Many digital media companies have embraced monthly and annual subscriptions.
Reddit is the Mos Eisley spaceport of the Internet—a hive of scum and villainy that can carry you to the stars if you ask around in the right places.
From Edward Snowden to the Arab Spring, digital technology offers non-journalists a means of broadcasting and disseminating information previously strong-armed by the mainstream media.
Live-streaming apps are the thirstiest of all media. A Facebook post wants a like, a tweet begs for favs, and a snap means little without a response.
Online video sensation Meerkat has brought live streaming to the masses by letting people use their smartphones to broadcast everything from their skateboard tricks to mowing the lawn.
In case you’ve been in suspended animation, Apple finally announced the details of its new wearable computer — known simply as the Apple Watch — at a recent event (if you call it the iWatch by mistake, you will be haunted by the ghost of Steve Jobs).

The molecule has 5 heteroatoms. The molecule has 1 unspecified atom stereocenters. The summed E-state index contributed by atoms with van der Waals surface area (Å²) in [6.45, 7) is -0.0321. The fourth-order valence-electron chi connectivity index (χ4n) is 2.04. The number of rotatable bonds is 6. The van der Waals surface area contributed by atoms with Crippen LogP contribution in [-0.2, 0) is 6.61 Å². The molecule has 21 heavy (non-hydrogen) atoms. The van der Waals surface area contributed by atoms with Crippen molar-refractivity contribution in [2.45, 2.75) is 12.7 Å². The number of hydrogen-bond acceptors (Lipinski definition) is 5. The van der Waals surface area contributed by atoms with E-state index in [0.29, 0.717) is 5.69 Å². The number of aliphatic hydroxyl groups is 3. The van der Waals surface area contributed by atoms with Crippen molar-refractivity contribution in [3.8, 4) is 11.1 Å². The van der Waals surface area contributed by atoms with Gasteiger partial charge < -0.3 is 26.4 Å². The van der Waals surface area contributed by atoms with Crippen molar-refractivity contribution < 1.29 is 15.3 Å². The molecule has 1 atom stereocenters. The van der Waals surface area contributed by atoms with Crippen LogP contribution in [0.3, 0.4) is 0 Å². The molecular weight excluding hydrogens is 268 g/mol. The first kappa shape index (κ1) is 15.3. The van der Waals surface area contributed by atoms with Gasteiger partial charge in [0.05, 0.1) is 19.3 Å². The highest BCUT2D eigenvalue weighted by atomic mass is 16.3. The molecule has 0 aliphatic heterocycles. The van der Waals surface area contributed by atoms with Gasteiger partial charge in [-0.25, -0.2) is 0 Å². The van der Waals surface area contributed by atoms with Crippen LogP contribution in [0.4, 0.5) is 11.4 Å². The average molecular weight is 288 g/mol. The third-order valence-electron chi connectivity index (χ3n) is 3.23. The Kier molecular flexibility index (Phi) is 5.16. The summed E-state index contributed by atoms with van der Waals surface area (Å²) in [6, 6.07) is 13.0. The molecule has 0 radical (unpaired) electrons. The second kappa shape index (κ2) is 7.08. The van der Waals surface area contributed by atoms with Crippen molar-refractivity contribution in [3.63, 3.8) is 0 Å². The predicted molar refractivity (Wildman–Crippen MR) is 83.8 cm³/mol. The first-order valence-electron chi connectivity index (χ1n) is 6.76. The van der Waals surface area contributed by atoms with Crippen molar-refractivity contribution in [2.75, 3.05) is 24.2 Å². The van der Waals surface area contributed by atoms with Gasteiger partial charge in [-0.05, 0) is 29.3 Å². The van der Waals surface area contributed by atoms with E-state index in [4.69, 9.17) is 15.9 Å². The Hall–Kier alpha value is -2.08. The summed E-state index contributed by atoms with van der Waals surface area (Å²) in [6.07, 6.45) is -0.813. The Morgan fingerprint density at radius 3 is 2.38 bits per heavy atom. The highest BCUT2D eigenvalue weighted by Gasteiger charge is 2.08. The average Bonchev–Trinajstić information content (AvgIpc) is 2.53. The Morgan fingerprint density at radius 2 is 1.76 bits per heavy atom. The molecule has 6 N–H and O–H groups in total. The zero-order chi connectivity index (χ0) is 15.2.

Google said in February that it plans to factor in “mobile friendliness” into its mobile search rankings.
The entertainment and news website has launched a duo of podcast.
Earlier this morning, Senator Ted Cruz declared his candidacy for President of the United States before a packed auditorium at Liberty University.
Instagram just launched a new standalone app called Layout that lets users easily create photo collages by combining multiple photos from their phone into a single image.
Facebook has been quietly holding talks with at least half a dozen media companies about hosting their content inside Facebook rather than making users tap a link to go to an external site.
The desktop version of the BBC News website has been switched off, and all visitors are now being directed to a newer, responsive design.
The digital revolution has decimated the magazine industry as readers and advertisers move to new platforms but publishers are regularly slow to react.